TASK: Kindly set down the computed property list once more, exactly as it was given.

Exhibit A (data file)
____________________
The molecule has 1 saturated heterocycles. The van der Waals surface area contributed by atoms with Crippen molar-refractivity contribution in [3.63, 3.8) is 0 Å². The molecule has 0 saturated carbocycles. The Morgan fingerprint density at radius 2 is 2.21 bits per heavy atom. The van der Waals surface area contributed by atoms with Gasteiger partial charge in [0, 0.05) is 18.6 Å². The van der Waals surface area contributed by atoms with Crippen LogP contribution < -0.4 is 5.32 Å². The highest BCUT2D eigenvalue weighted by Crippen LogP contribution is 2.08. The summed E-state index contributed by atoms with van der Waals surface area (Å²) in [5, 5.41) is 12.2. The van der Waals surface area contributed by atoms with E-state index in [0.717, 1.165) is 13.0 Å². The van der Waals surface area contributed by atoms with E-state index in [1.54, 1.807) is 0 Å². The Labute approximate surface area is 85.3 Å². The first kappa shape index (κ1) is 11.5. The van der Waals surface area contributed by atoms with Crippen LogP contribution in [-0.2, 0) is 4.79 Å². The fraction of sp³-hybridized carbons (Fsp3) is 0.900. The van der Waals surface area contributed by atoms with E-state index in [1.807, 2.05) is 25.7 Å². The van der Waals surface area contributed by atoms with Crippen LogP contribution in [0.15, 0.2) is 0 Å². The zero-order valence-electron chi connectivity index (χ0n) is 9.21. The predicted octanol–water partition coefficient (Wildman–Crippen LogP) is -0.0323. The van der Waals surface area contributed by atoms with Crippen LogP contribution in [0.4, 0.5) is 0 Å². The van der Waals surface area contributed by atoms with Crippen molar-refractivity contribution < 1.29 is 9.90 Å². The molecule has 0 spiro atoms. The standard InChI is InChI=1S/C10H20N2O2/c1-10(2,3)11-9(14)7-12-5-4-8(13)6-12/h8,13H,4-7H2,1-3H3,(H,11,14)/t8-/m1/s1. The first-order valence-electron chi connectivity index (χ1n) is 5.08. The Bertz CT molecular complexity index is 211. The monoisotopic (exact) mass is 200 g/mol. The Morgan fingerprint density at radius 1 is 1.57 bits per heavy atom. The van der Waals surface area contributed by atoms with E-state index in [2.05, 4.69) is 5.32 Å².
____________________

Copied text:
The molecule has 1 saturated heterocycles. The van der Waals surface area contributed by atoms with Crippen molar-refractivity contribution in [3.63, 3.8) is 0 Å². The molecule has 0 saturated carbocycles. The Morgan fingerprint density at radius 2 is 2.21 bits per heavy atom. The van der Waals surface area contributed by atoms with Gasteiger partial charge in [0, 0.05) is 18.6 Å². The van der Waals surface area contributed by atoms with Crippen LogP contribution < -0.4 is 5.32 Å². The highest BCUT2D eigenvalue weighted by Crippen LogP contribution is 2.08. The summed E-state index contributed by atoms with van der Waals surface area (Å²) in [5, 5.41) is 12.2. The van der Waals surface area contributed by atoms with E-state index in [0.717, 1.165) is 13.0 Å². The van der Waals surface area contributed by atoms with E-state index in [1.54, 1.807) is 0 Å². The Labute approximate surface area is 85.3 Å². The first kappa shape index (κ1) is 11.5. The van der Waals surface area contributed by atoms with Crippen LogP contribution in [-0.2, 0) is 4.79 Å². The fraction of sp³-hybridized carbons (Fsp3) is 0.900. The van der Waals surface area contributed by atoms with E-state index in [1.807, 2.05) is 25.7 Å². The van der Waals surface area contributed by atoms with Crippen LogP contribution in [0.15, 0.2) is 0 Å². The zero-order valence-electron chi connectivity index (χ0n) is 9.21. The predicted octanol–water partition coefficient (Wildman–Crippen LogP) is -0.0323. The van der Waals surface area contributed by atoms with Crippen LogP contribution in [0.4, 0.5) is 0 Å². The van der Waals surface area contributed by atoms with Crippen molar-refractivity contribution < 1.29 is 9.90 Å². The molecule has 0 spiro atoms. The standard InChI is InChI=1S/C10H20N2O2/c1-10(2,3)11-9(14)7-12-5-4-8(13)6-12/h8,13H,4-7H2,1-3H3,(H,11,14)/t8-/m1/s1. The first-order valence-electron chi connectivity index (χ1n) is 5.08. The Bertz CT molecular complexity index is 211. The monoisotopic (exact) mass is 200 g/mol. The Morgan fingerprint density at radius 1 is 1.57 bits per heavy atom. The van der Waals surface area contributed by atoms with E-state index in [2.05, 4.69) is 5.32 Å².